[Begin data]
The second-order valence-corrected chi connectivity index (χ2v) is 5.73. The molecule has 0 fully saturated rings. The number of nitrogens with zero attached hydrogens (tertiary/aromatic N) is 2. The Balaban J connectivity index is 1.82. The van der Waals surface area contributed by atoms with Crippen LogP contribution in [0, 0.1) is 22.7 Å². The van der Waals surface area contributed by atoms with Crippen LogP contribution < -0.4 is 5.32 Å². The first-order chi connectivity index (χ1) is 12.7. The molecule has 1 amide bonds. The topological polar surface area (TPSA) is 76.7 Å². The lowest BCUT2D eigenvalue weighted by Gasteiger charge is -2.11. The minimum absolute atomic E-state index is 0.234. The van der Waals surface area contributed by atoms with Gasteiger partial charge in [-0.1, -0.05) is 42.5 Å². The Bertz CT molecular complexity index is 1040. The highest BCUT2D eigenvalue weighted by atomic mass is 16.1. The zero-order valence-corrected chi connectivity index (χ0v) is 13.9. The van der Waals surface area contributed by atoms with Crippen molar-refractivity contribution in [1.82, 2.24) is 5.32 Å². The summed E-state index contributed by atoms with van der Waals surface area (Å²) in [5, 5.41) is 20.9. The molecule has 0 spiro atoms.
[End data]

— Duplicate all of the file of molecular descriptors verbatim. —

The second-order valence-corrected chi connectivity index (χ2v) is 5.73. The molecule has 0 fully saturated rings. The number of nitrogens with zero attached hydrogens (tertiary/aromatic N) is 2. The Balaban J connectivity index is 1.82. The van der Waals surface area contributed by atoms with Crippen LogP contribution in [0, 0.1) is 22.7 Å². The van der Waals surface area contributed by atoms with Crippen LogP contribution < -0.4 is 5.32 Å². The first-order chi connectivity index (χ1) is 12.7. The molecule has 1 amide bonds. The topological polar surface area (TPSA) is 76.7 Å². The lowest BCUT2D eigenvalue weighted by Gasteiger charge is -2.11. The minimum absolute atomic E-state index is 0.234. The van der Waals surface area contributed by atoms with Gasteiger partial charge in [-0.1, -0.05) is 42.5 Å². The Bertz CT molecular complexity index is 1040. The highest BCUT2D eigenvalue weighted by atomic mass is 16.1. The zero-order valence-corrected chi connectivity index (χ0v) is 13.9. The van der Waals surface area contributed by atoms with Crippen molar-refractivity contribution in [1.82, 2.24) is 5.32 Å². The summed E-state index contributed by atoms with van der Waals surface area (Å²) in [5, 5.41) is 20.9. The molecule has 0 spiro atoms.